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  2001 BOSTON MARATHON

Train full time? They've got to be kidding

Coogan, DeHaven put family first

By Barbara Huebner, Globe Staff, 4/13/2001

ADISON, Wis. - It's 4:15 p.m. and 2-year-old Margaret, a blonde bundle of squeals, is circling at top speed and volume from the kitchen to the living room through the playroom and back again. Her sister Katrina, 7, is voicing forceful concern that mom just violated the Rice Krispie Treats recipe by putting 41 giant marshmallows into the pot instead of 40. In the doorway, dad is stretching before a track workout, dodging his youngest while making a phone call.

It's a typical day at Mark Coogan's house, and things don't look all that different at Rod DeHaven's. While three-month distance camps are fine for some, these two 34-year-old Olympians have lives in Madison that require staying close to home, wiping up spilled juice and catching bronchitis from yogurt-smeared kisses as they train for Boston.

''It's definitely harder, but what can I do?'' said Coogan, who ran for the US in the 1996 Olympic marathon. ''I wouldn't trade my kids for anything. It's just running.''

Coogan, an Attleboro native, moved to Madison last summer when his wife, Gwyn, got a great new job as a math lecturer at the University of Wisconsin. (She is a 1992 Olympian at 10,000 meters who finished fourth at the marathon trials in 1996, and is recovering from foot surgery). There, he teamed with DeHaven, whose two boys, Addison and Graham, are 5 and 2. Their running resumes include competing for the US in the Olympic marathon (1996 Coogan, 2000 DeHaven), making the World Cross-Country team (five times, Coogan) and national half-marathon titles (two, DeHaven). In addition, Coogan was the first Massachusetts native to run a sub-4 minute mile when he turned in a 3:58 at a MetroWest meet in Dedham in 1989.

On one recent Wednesday, Coogan was up at 6:15 to get the girls their breakfast, then went for a 6-mile run while Gwyn and Margaret walked Katrina to the school bus stop. When he got back, she went for her run before leaving for school, while he watched Margaret all day, visiting the nearby zoo and buying some turkey for lunch. He did not get a nap.

''I tried for about 10 minutes, but Margaret kept slapping me,'' he recalled.

When Gwyn got home from school at 3:45, they spent a few minutes catching up before Coogan got ready to meet DeHaven for a workout of 2-mile repeats, about 10 miles including the jog to and from the University of Wisconsin track.

DeHaven's day was no less packed. After hitting the snooze button three times on the 6 o'clock alarm, one of the family cats finally coaxed him out of bed at 6:40, and by 7 he was out for a 5-mile run before arriving for work at 8:15, 15 minutes late. DeHaven works from 8 a.m. to 3:30 p.m. each day as a computer programmer. By 4:30, after stopping by at home to change and find his wife, Shelli, battling to keep the boys off the newly-seeded lawn, he was off to the track.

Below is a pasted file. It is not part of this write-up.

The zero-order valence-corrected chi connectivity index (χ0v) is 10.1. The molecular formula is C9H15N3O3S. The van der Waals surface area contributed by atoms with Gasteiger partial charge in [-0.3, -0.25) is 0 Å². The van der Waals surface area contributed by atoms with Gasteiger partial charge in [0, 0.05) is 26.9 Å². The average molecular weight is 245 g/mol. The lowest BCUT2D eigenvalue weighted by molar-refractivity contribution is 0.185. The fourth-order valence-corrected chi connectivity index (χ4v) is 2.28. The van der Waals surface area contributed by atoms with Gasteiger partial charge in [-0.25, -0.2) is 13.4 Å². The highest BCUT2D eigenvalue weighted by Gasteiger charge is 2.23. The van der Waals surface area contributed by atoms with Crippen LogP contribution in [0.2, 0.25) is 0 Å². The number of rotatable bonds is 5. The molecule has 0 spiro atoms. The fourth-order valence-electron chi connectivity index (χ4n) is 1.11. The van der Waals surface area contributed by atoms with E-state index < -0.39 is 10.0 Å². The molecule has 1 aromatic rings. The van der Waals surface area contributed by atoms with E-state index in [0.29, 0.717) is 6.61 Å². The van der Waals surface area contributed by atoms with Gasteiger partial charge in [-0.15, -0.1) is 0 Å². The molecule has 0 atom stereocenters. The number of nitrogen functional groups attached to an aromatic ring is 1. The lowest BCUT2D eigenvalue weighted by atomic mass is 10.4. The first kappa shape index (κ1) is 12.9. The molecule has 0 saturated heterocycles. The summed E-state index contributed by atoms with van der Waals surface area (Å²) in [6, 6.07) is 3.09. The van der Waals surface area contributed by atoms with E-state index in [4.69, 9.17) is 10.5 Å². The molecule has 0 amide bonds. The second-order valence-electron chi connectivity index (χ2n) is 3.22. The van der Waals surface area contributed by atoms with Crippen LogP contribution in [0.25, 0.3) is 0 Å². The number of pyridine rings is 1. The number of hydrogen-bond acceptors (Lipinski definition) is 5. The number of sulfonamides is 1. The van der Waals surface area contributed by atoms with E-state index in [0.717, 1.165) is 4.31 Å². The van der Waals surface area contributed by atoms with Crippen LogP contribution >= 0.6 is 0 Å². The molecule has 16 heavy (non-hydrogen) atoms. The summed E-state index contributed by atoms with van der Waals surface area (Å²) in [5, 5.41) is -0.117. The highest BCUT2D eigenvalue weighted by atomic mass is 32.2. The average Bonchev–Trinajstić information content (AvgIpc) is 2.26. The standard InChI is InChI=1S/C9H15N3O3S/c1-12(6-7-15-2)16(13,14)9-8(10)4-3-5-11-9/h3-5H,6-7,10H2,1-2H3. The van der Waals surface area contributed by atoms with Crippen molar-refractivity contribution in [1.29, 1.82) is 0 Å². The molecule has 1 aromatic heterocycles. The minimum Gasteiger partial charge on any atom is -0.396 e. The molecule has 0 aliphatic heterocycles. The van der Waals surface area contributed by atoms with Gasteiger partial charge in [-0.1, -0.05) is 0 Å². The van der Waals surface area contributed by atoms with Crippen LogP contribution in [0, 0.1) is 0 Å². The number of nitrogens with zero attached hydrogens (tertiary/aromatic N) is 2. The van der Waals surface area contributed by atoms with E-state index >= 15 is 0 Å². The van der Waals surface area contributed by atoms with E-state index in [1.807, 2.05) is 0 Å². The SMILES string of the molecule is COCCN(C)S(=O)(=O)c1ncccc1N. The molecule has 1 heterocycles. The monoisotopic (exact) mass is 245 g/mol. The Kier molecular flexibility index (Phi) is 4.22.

''To me, having a job is structure,'' he said. Soon after graduating from college, DeHaven got fired for showing up late at a warehouse job and suddenly found himself with plenty of time on his hands. ''I didn't train very well,'' he said. ''It was real spotty, it didn't really amount to much. My running did get better after I started working full-time, [in part] because I didn't get hung up about thinking I should go run some road races to pull my weight around the household.''

What they do wish, though, is that some kind of training center would come to them. On this day, the two work well together against a brisk wind by trading the lead midway through each 2-mile effort, and all during the tough winter they bolstered each other's spirits when it snowed 10 straight Sundays during their long runs, but they wouldn't mind some active support. With a solid contingent of top athletes in Madison - Suzy Hamilton, Olympic steeplechaser Pascal Dobert, World Cross-Country team members and Duxbury natives Matt and Andy Downin, among others - Coogan sees a ready-made enclave that could facilitate both family life and hard training.

''If Madison or Boulder had camp-type resources at their disposal, I bet the return on your investment would be much greater than the amount put into these camps,'' said Coogan. ''I think the runners will compete longer and harder if they are not uprooted and they enjoy living.''

That said, he might have been interested when he was young and single. ''Once I got married, I wouldn't have,'' he said. ''Gwyn would give me my walking papers if I said I was going away for two months.''



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